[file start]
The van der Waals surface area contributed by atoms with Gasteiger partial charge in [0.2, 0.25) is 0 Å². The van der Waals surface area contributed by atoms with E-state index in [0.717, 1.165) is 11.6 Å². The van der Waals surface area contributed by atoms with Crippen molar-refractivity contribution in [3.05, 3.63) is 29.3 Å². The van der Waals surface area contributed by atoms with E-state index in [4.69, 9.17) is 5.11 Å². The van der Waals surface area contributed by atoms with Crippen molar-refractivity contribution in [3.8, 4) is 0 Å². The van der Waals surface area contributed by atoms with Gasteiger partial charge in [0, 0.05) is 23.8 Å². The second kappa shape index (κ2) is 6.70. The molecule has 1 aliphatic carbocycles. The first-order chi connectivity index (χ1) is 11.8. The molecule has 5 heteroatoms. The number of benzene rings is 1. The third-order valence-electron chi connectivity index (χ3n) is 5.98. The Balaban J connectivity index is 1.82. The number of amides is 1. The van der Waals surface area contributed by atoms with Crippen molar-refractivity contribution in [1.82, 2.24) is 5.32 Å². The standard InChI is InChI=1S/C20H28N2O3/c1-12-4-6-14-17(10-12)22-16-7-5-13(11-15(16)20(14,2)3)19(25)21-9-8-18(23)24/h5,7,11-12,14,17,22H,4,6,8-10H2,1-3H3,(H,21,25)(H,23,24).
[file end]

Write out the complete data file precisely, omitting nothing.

The van der Waals surface area contributed by atoms with Gasteiger partial charge in [0.2, 0.25) is 0 Å². The van der Waals surface area contributed by atoms with E-state index in [0.717, 1.165) is 11.6 Å². The van der Waals surface area contributed by atoms with Crippen molar-refractivity contribution in [3.05, 3.63) is 29.3 Å². The van der Waals surface area contributed by atoms with E-state index in [4.69, 9.17) is 5.11 Å². The van der Waals surface area contributed by atoms with Crippen molar-refractivity contribution in [3.8, 4) is 0 Å². The van der Waals surface area contributed by atoms with Gasteiger partial charge in [0, 0.05) is 23.8 Å². The second kappa shape index (κ2) is 6.70. The molecule has 1 aliphatic carbocycles. The first-order chi connectivity index (χ1) is 11.8. The molecule has 5 heteroatoms. The number of benzene rings is 1. The third-order valence-electron chi connectivity index (χ3n) is 5.98. The Balaban J connectivity index is 1.82. The number of amides is 1. The van der Waals surface area contributed by atoms with Crippen molar-refractivity contribution in [1.82, 2.24) is 5.32 Å². The standard InChI is InChI=1S/C20H28N2O3/c1-12-4-6-14-17(10-12)22-16-7-5-13(11-15(16)20(14,2)3)19(25)21-9-8-18(23)24/h5,7,11-12,14,17,22H,4,6,8-10H2,1-3H3,(H,21,25)(H,23,24).